The petition for a "change of circumstances" was covered by Article IX of Section 177 of the Compact of Free Association, which provided for a possible additional compensation in case of damage to property or persons occurring or discovered at a date after the agreement came into force. The petition argued that there was new and additional information subsequent to the enactment of the Treaty, such as new data that pointed to the greater extent of radioactive rain and that the latest radiation protection standards set out new safety scales. This new information appeared, therefore, to constitute a "change of circumstances".
One of the documents on which this petition was based was a 1973 report, declassified in the 90s during the Clinton administration, which indicated that the aftermath of the Bravo trial could possibly have affected 13 atolls, including Ailinginae, Kwajalein, Wotho and Wotje and that subsequent explosions could have affected some of the same areas.
El novembre de 2004 es va publicar un informe realitzat per un grup interdepartamental del govern dels Estats Units format pels departaments d'Estat, Energia i Defensa, en el qual s’avaluava la base jurídica i científica de la petició. L'informe concloïa que la sol·licitud de les Illes Marshall no es podia sustentar en el sentit de l’article IX del Tractat i que en conseqüència, no hi havia base legal per considerar els pagaments addicionals. En l’informe també es manifestava que, d'acord amb les estimacions del govern, els Estats Units s’havien gastat, fins a 2004, 531 milions de dòlars per la compensació dels assajos nuclears i l'assistència a les Illes Marshall i que existien acords per continuar aportant centenars de milions de dòlars en diferents programes durant els pròxims 20 anys.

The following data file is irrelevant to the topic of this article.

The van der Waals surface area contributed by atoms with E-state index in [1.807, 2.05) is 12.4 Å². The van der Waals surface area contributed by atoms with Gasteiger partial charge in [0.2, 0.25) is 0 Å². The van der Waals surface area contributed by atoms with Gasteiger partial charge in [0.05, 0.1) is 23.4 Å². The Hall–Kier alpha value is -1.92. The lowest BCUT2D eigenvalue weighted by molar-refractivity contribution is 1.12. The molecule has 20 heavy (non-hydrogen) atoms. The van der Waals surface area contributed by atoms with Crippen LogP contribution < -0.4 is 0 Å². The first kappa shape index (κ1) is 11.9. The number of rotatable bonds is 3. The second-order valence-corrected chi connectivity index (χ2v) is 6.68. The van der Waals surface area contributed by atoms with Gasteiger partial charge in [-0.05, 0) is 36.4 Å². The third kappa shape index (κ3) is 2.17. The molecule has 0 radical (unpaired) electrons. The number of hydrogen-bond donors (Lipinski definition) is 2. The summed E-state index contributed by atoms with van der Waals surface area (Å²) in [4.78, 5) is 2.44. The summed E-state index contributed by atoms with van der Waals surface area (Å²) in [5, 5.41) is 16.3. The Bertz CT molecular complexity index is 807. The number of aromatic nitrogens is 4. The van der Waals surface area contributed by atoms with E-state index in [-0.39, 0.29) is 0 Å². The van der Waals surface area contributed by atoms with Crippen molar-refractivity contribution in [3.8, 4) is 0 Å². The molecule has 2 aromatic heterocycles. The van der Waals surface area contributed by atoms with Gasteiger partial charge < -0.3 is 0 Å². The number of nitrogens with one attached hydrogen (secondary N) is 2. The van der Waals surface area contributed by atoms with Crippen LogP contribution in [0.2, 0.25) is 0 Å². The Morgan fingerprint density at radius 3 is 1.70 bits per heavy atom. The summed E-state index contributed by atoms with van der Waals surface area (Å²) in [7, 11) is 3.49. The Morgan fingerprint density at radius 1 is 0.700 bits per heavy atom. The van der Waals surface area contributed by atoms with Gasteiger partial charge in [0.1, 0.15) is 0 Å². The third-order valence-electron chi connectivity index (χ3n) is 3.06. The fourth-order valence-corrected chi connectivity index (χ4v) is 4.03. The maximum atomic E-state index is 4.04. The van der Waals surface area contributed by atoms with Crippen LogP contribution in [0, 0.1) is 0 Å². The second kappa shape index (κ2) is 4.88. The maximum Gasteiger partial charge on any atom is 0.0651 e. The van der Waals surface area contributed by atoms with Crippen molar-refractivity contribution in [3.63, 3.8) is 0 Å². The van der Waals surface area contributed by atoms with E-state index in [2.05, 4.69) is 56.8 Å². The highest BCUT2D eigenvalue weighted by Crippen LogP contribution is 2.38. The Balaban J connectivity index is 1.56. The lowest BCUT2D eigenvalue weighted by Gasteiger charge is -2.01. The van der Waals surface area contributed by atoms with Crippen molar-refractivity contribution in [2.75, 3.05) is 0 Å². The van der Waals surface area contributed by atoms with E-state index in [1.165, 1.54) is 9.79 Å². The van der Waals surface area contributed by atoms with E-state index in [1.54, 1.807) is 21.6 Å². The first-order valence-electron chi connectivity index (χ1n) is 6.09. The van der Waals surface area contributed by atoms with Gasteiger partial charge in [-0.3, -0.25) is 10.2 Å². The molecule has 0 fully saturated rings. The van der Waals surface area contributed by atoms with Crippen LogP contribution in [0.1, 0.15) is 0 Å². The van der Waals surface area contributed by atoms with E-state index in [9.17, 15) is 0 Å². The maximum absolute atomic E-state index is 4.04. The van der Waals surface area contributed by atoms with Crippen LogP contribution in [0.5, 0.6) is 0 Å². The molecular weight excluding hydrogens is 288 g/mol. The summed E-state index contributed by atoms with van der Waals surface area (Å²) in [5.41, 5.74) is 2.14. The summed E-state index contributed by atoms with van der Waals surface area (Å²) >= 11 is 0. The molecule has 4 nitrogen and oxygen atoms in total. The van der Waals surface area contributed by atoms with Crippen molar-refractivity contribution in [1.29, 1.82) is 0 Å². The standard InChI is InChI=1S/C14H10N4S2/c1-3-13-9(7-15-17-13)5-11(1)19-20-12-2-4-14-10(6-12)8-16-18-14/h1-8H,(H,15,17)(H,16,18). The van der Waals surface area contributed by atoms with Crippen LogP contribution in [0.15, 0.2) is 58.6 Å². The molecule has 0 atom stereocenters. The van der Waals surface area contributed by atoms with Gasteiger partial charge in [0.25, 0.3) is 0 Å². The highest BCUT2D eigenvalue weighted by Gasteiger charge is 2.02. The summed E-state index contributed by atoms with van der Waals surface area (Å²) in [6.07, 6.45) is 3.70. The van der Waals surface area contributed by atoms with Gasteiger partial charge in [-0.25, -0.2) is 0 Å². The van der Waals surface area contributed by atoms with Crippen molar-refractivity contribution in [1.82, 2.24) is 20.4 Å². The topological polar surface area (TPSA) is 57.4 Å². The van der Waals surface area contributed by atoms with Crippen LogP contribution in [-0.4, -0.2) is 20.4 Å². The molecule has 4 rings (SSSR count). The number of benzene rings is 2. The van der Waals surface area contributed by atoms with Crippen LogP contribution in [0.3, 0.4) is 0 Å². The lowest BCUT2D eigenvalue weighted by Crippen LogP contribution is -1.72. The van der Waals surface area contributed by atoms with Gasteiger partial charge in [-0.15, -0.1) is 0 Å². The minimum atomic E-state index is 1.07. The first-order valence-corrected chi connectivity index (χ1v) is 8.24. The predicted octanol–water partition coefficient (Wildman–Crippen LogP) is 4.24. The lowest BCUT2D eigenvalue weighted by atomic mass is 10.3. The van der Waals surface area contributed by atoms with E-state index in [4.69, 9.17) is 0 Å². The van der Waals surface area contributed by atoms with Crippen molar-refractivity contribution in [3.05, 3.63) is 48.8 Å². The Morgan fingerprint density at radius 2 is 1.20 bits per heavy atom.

Taula comparativa entre els diferents programes de compensació per radiació de l’Administració de Veterans (VA), el Departament de Justícia (DOJ) i el Departament d’Energia (DOE) .
 Pevec, Davor. The Marshall Islands Nuclear Claims Tribunal. The claims of the Enewetal people. 3/10/2008. p. 221-222
 Report Evaluating the Request of the Government of the Republic of the Marshall Islands Presented to the Congress of the United States of America. Regarding Changed Circumstances Arising From U.S. Nuclear Testing in the Marshall Islands Pursuant to Article IX of the Nuclear Claims Settlement Approved by Congress in Public Law 99-239. November 2004